I should be very glad to join you and your associates — whose work I know and appreciate — in standing up for the rights of the "Literature Committee," and in opposing the, enemies of popular education. But in the sphere in which you are working, I see no way to resist them.
My only consolation is that I, too, am constantly engaged in struggling against the same enemies of enlightenment, though in another manner.
Concerning the special question with which you are preoccupied, I think that, in place of the "Literature Committee" which has been prohibited, a number of other "Literature Associations," to pursue the same objects, should be formed without consulting the government, and without asking permission from any censor. Let government, if it likes, prosecute these "Literature Associations," punish the members, banish them, etc. If government does that it will merely cause people to attach special importance to good books and to libraries, and it will strengthen the trend toward enlightenment.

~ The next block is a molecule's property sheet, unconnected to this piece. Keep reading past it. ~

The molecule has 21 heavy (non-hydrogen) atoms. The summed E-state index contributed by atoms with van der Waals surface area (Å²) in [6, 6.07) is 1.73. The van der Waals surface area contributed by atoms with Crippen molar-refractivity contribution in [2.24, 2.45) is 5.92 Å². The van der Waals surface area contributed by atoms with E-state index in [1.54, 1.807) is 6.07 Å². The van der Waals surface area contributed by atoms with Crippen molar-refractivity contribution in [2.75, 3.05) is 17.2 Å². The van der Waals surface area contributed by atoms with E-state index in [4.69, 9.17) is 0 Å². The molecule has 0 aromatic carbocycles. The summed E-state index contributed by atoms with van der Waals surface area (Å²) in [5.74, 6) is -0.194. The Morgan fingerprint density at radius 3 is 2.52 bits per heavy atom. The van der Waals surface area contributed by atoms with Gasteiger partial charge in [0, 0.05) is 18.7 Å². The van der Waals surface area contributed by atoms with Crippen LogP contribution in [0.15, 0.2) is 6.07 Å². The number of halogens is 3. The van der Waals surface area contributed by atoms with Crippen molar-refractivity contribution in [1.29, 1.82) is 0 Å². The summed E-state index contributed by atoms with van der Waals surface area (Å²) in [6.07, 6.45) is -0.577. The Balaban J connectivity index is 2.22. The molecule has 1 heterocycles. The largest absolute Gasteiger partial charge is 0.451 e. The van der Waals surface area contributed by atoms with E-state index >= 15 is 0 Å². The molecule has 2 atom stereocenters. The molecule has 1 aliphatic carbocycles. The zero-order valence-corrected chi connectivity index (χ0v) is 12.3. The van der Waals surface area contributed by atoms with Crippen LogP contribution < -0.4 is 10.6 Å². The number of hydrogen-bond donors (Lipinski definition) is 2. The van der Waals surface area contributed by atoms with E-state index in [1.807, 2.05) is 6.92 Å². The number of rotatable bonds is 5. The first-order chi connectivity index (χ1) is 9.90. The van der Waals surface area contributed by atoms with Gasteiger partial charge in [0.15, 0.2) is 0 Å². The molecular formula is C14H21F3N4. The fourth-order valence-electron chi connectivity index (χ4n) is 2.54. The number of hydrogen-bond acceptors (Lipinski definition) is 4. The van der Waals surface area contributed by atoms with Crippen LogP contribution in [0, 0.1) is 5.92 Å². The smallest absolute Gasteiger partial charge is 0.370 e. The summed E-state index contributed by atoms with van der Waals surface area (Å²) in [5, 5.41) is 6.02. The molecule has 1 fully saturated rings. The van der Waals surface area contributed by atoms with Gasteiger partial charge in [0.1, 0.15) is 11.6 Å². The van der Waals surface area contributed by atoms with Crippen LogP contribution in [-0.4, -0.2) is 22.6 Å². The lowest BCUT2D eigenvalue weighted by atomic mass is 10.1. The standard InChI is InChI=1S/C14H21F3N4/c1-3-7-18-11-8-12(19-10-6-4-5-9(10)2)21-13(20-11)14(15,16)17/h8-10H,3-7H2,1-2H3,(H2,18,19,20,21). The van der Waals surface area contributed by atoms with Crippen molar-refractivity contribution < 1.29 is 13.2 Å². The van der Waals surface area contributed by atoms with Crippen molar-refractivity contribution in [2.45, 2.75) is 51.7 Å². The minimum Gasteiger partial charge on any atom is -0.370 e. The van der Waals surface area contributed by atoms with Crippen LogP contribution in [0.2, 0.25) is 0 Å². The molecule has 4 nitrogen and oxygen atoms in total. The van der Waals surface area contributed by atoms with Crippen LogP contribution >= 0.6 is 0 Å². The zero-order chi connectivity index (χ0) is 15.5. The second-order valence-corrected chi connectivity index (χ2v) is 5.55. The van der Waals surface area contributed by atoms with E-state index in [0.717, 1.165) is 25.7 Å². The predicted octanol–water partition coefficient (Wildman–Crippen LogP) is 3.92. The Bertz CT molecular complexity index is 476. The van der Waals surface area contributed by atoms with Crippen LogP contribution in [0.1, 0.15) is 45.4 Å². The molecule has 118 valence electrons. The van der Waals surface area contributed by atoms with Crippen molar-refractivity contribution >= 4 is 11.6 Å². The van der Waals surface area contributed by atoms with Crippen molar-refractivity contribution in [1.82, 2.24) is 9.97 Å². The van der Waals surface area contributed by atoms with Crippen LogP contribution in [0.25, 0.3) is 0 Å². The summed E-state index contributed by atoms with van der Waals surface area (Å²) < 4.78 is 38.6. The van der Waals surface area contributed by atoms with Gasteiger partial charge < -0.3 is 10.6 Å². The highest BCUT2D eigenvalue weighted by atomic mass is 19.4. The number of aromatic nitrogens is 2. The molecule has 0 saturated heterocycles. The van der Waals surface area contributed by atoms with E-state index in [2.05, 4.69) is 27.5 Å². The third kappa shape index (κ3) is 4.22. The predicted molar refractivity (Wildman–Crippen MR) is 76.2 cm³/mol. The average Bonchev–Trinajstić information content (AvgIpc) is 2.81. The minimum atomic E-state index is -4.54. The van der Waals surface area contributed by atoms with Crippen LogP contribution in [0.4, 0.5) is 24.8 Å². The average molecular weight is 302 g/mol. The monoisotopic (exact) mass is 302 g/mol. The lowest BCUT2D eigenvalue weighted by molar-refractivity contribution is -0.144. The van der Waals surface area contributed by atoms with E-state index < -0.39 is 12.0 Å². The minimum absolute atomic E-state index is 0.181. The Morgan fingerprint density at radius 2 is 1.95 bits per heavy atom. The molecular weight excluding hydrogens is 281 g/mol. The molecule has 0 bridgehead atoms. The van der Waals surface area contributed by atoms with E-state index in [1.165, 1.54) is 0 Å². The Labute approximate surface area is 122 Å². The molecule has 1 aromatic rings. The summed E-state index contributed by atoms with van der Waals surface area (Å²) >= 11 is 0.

It seems to me that it is now especially important to do what is right quietly and persistently, not only without asking permission from government, but consciously avoiding its participation. The strength of the government lies in the people’s ignorance, and government knows this, and will, therefore, always oppose true enlightenment. It is time we realized that fact. And it is most undesirable to let government, while it is diffusing darkness, pretend it is busy with the enlightenment of the people. It is doing this now, by means of all sorts of pseudo-educational establishments which it controls: schools, high schools, universities, academies, and all kinds of committees and congresses. But good is good, and enlightenment is enlightenment, only when it is quite good and quite enlightened, and not when it is toned down to meet the requirements of Delyanof’s or Durnovo’s circulars. And I am extremely sorry when I see valuable, disinterested, and self-sacrificing efforts spent unprofitably. Sometimes it seems to me quite comical to see good, wise people spending their strength in a struggle against government, to be maintained on the basis of laws which that very government itself makes just what it likes.